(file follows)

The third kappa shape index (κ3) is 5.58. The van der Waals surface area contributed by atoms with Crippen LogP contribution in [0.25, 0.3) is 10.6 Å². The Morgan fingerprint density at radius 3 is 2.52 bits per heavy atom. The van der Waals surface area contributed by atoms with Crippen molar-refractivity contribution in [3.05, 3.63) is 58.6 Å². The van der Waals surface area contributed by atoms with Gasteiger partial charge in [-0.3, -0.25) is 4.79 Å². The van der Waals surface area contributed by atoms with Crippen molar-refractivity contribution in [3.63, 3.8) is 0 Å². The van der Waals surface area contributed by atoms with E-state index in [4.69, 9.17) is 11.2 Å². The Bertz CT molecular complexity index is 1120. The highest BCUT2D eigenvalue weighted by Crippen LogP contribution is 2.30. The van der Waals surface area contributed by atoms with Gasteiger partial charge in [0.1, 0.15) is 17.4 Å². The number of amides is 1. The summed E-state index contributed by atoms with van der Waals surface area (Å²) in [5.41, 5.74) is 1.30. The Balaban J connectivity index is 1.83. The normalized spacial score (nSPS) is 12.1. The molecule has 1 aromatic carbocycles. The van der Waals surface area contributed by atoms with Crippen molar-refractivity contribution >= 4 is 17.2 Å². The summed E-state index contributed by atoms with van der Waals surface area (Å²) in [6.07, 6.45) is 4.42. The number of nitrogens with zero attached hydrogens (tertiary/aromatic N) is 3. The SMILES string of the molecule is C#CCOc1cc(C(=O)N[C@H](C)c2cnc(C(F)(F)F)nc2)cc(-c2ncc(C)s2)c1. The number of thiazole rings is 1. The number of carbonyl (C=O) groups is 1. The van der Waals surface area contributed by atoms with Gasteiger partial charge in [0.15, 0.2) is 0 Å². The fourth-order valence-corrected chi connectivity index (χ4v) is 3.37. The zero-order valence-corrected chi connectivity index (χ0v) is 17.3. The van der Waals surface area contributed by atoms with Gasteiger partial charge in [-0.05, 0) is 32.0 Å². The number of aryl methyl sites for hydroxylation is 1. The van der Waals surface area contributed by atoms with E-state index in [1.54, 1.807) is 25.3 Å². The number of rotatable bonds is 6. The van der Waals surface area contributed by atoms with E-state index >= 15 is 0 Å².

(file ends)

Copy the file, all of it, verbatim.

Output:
The third kappa shape index (κ3) is 5.58. The van der Waals surface area contributed by atoms with Crippen LogP contribution in [0.25, 0.3) is 10.6 Å². The Morgan fingerprint density at radius 3 is 2.52 bits per heavy atom. The van der Waals surface area contributed by atoms with Crippen molar-refractivity contribution in [3.05, 3.63) is 58.6 Å². The van der Waals surface area contributed by atoms with Gasteiger partial charge in [-0.3, -0.25) is 4.79 Å². The van der Waals surface area contributed by atoms with Crippen molar-refractivity contribution in [3.63, 3.8) is 0 Å². The van der Waals surface area contributed by atoms with E-state index in [4.69, 9.17) is 11.2 Å². The Bertz CT molecular complexity index is 1120. The highest BCUT2D eigenvalue weighted by Crippen LogP contribution is 2.30. The van der Waals surface area contributed by atoms with Gasteiger partial charge in [0.1, 0.15) is 17.4 Å². The number of amides is 1. The summed E-state index contributed by atoms with van der Waals surface area (Å²) in [5.41, 5.74) is 1.30. The Balaban J connectivity index is 1.83. The normalized spacial score (nSPS) is 12.1. The molecule has 1 aromatic carbocycles. The van der Waals surface area contributed by atoms with Crippen molar-refractivity contribution >= 4 is 17.2 Å². The summed E-state index contributed by atoms with van der Waals surface area (Å²) in [6.07, 6.45) is 4.42. The number of nitrogens with zero attached hydrogens (tertiary/aromatic N) is 3. The SMILES string of the molecule is C#CCOc1cc(C(=O)N[C@H](C)c2cnc(C(F)(F)F)nc2)cc(-c2ncc(C)s2)c1. The number of thiazole rings is 1. The number of carbonyl (C=O) groups is 1. The van der Waals surface area contributed by atoms with Gasteiger partial charge in [0.15, 0.2) is 0 Å². The fourth-order valence-corrected chi connectivity index (χ4v) is 3.37. The zero-order valence-corrected chi connectivity index (χ0v) is 17.3. The van der Waals surface area contributed by atoms with Gasteiger partial charge in [-0.05, 0) is 32.0 Å². The number of aryl methyl sites for hydroxylation is 1. The van der Waals surface area contributed by atoms with E-state index in [1.54, 1.807) is 25.3 Å². The number of rotatable bonds is 6. The van der Waals surface area contributed by atoms with E-state index >= 15 is 0 Å².